When the Calgary Flames re-signed Mikael Backlund, they got more than a 34-year-old centre. They got confirmation from a player who could have easily chosen to go elsewhere that the Flames are on the right track.
Mikael Backlund‘s C is for Confidence
Backlund signed his last deal – the one that expires after this season – six years ago. In the 365 games he’s played since then he’s scored 77 goals and 219 points. He’s also provided exemplary all-around play, being the go-to for any situation, any time in the game.
All that while wearing a freshly given “A” making him a leader for the team. He’s taken that role seriously, meaning Calgary’s lack of success has hit him hard. Like everyone else, the surprise losses of Johnny Gaudreau and Matthew Tkachuk were a blow.
But they were nothing compared to the absolute circus that was 2022-23. A team that was supposedly on the rise, finishing with 50 wins and first in the Pacific the previous year, fell out of the playoffs entirely.
Last year’s King Clancy Memorial Trophy winner even suggested he’d not sign anything until he saw “where the team was heading”. The firing of Darryl Sutter and the hiring of Craig Conroy and Ryan Huska opened a dialogue. That culminated in yesterday’s signing.
Backlund has a new deal and a new letter, being named the captain of the team the same day the contract was signed.
HE’S BACKS AND WEARING THE C!
We’re proud to announce Mikael Backlund has been signed to a two-year contract extension and has been named the 21st captain in franchise history!
— Calgary Flames (@NHLFlames) September 27, 2023
Backlund’s Back, All Right!
At 34 years old, it is difficult to say that Mikael Backlund’s best years are ahead of him. Despite his excellent 2022-23, the year before was not a productive one – at least, in his boxcars. He managed just 12 goals and 39 points in 82 games, though his playoffs were strong.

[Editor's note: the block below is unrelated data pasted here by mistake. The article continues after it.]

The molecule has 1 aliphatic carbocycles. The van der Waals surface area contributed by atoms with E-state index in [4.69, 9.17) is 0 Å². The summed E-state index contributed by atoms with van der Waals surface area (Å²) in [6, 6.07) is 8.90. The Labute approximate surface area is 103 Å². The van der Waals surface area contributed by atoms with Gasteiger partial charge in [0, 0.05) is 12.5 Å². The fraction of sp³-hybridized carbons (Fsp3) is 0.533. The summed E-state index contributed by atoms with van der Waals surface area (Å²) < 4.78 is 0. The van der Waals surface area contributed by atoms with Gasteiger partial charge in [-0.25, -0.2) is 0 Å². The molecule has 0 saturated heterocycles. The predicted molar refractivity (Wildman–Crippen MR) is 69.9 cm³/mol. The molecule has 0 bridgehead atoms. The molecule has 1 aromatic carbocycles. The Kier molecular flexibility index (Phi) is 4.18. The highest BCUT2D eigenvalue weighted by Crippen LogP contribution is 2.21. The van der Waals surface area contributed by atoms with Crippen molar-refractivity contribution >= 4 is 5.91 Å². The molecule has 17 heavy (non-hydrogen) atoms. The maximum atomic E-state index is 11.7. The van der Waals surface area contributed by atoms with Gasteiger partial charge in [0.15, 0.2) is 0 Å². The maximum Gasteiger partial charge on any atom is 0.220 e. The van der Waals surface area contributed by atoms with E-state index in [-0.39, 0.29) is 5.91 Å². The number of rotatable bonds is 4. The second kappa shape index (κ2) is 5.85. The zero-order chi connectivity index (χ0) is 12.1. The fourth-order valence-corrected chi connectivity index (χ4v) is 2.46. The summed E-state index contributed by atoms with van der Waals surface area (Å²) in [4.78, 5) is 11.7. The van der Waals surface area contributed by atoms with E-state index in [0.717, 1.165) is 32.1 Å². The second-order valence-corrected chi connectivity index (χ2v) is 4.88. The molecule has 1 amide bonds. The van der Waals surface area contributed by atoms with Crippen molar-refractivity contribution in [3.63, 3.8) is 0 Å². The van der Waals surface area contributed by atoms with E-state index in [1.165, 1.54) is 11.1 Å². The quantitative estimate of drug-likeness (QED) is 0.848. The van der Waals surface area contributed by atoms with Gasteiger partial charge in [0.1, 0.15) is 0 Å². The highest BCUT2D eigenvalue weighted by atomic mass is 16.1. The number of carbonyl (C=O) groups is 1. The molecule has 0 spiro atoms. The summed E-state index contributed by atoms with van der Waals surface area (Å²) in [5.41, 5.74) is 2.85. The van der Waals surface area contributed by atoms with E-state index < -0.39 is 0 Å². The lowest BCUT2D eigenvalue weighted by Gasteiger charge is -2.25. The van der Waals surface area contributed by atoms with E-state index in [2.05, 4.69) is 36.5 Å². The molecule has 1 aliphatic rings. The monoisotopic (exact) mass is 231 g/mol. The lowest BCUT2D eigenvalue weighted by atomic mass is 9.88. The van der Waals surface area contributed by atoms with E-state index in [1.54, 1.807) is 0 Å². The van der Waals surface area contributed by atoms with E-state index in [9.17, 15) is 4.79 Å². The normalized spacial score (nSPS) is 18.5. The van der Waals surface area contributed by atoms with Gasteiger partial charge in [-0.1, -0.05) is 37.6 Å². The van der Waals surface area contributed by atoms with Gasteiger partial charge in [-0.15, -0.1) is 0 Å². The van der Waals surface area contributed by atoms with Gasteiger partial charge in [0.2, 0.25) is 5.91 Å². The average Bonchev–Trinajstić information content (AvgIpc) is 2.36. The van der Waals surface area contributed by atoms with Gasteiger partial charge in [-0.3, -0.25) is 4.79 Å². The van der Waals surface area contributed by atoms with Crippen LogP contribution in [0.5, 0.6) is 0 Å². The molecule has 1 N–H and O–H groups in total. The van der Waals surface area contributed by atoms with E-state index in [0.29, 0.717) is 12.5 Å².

Even better, the Flames made the playoffs, hitting the second round with reasons for optimism. When they faltered the next year, Backlund responded with his strongest season in years, scoring 19 goals and a career-high 56 points. He couldn’t drag the discordant team into the playoffs, leading to his rough assessment.
Now, however, there is a new optimism in town. Even though the city is waiting to hear that the Flames have re-signed Elias Lindholm, there is hope that the off-ice distractions are mostly gone.
With a year under Jonathan Huberdeau‘s belt and the return of Oliver Kylington, the talent level isn’t far off their 111-point team of two seasons ago. We fully expect the Calgary Flames to be one of the Pacific Division’s three guaranteed playoff teams this year.
Cal Man Can, Man
Here’s the thing about Backlund. As long as he can bend over enough to lace his skates, he’s going to help the team. From entering the league with slightly questionable defence to being an exemplar of it, Backlund has made a study of the game.
He’s never really been relied on to lead the team in scoring, which is just as well. He’s a decent skater still, and with the work he puts in that shouldn’t suddenly fade in the next three seasons. Even if his offence doesn’t keep up it’s not like he’ll suddenly forget how to play.
A two-year, $4.5 million/annum deal seems oddly modest, considering he’ll be 37 years old when it expires. That’s a heck of a lot to pay for a player who may be in the bottom six by then. But he will still be contributing, so maybe not.
In 92 games, Mikael Backlund will join Jarome Iginla as the only Flames player to play 1,000 with the team. He has three seasons to reach that mark. More importantly, to him, is reaching 16 wins in a playoff run in one of those three years.
Main Photo Credit: Sergei Belski-USA TODAY Sports